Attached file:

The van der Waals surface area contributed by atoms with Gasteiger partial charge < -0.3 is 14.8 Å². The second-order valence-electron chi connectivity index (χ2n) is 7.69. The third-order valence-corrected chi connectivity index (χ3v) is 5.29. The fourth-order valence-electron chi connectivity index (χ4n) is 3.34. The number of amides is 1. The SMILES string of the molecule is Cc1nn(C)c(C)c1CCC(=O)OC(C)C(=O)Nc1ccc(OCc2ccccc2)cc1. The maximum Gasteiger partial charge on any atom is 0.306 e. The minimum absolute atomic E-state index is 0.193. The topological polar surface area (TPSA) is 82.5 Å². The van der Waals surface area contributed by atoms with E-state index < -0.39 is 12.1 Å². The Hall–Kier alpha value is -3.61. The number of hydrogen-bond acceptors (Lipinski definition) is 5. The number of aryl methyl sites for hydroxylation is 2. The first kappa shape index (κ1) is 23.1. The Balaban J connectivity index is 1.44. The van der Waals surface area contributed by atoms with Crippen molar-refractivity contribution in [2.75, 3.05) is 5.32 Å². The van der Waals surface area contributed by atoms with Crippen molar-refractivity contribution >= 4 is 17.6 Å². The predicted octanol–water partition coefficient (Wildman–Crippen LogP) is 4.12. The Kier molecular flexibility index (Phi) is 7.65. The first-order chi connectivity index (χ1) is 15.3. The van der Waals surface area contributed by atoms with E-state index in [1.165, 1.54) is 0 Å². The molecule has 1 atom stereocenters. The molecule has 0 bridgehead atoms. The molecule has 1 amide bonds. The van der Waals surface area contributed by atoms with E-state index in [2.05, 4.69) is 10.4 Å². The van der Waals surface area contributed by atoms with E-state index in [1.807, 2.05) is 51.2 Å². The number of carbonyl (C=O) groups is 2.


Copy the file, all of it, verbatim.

The van der Waals surface area contributed by atoms with Gasteiger partial charge < -0.3 is 14.8 Å². The second-order valence-electron chi connectivity index (χ2n) is 7.69. The third-order valence-corrected chi connectivity index (χ3v) is 5.29. The fourth-order valence-electron chi connectivity index (χ4n) is 3.34. The number of amides is 1. The SMILES string of the molecule is Cc1nn(C)c(C)c1CCC(=O)OC(C)C(=O)Nc1ccc(OCc2ccccc2)cc1. The maximum Gasteiger partial charge on any atom is 0.306 e. The minimum absolute atomic E-state index is 0.193. The topological polar surface area (TPSA) is 82.5 Å². The van der Waals surface area contributed by atoms with E-state index < -0.39 is 12.1 Å². The Hall–Kier alpha value is -3.61. The number of hydrogen-bond acceptors (Lipinski definition) is 5. The number of aryl methyl sites for hydroxylation is 2. The first kappa shape index (κ1) is 23.1. The Balaban J connectivity index is 1.44. The van der Waals surface area contributed by atoms with Crippen molar-refractivity contribution in [2.75, 3.05) is 5.32 Å². The van der Waals surface area contributed by atoms with Crippen molar-refractivity contribution >= 4 is 17.6 Å². The predicted octanol–water partition coefficient (Wildman–Crippen LogP) is 4.12. The Kier molecular flexibility index (Phi) is 7.65. The first-order chi connectivity index (χ1) is 15.3. The van der Waals surface area contributed by atoms with E-state index in [1.165, 1.54) is 0 Å². The molecule has 1 atom stereocenters. The molecule has 0 bridgehead atoms. The molecule has 1 amide bonds. The van der Waals surface area contributed by atoms with E-state index in [2.05, 4.69) is 10.4 Å². The van der Waals surface area contributed by atoms with E-state index in [1.807, 2.05) is 51.2 Å². The number of carbonyl (C=O) groups is 2.